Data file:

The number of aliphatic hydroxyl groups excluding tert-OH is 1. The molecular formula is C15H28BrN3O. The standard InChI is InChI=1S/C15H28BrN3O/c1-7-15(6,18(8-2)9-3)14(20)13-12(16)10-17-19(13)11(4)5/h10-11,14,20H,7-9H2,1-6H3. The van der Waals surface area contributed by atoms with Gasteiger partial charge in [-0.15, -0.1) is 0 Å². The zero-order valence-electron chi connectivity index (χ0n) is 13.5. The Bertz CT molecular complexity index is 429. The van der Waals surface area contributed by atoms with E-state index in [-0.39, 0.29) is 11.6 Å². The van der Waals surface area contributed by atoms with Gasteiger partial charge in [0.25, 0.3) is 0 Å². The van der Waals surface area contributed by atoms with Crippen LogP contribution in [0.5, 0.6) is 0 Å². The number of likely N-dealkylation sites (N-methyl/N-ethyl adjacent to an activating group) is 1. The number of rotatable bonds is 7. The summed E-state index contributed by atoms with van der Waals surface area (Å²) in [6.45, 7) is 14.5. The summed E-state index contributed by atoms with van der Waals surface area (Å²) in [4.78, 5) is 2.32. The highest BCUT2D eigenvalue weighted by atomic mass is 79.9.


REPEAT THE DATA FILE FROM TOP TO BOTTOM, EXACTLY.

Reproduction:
The number of aliphatic hydroxyl groups excluding tert-OH is 1. The molecular formula is C15H28BrN3O. The standard InChI is InChI=1S/C15H28BrN3O/c1-7-15(6,18(8-2)9-3)14(20)13-12(16)10-17-19(13)11(4)5/h10-11,14,20H,7-9H2,1-6H3. The van der Waals surface area contributed by atoms with Gasteiger partial charge in [-0.15, -0.1) is 0 Å². The zero-order valence-electron chi connectivity index (χ0n) is 13.5. The Bertz CT molecular complexity index is 429. The van der Waals surface area contributed by atoms with E-state index in [-0.39, 0.29) is 11.6 Å². The van der Waals surface area contributed by atoms with Gasteiger partial charge in [0.25, 0.3) is 0 Å². The van der Waals surface area contributed by atoms with Crippen LogP contribution in [0.5, 0.6) is 0 Å². The number of likely N-dealkylation sites (N-methyl/N-ethyl adjacent to an activating group) is 1. The number of rotatable bonds is 7. The summed E-state index contributed by atoms with van der Waals surface area (Å²) in [6.45, 7) is 14.5. The summed E-state index contributed by atoms with van der Waals surface area (Å²) in [4.78, 5) is 2.32. The highest BCUT2D eigenvalue weighted by atomic mass is 79.9.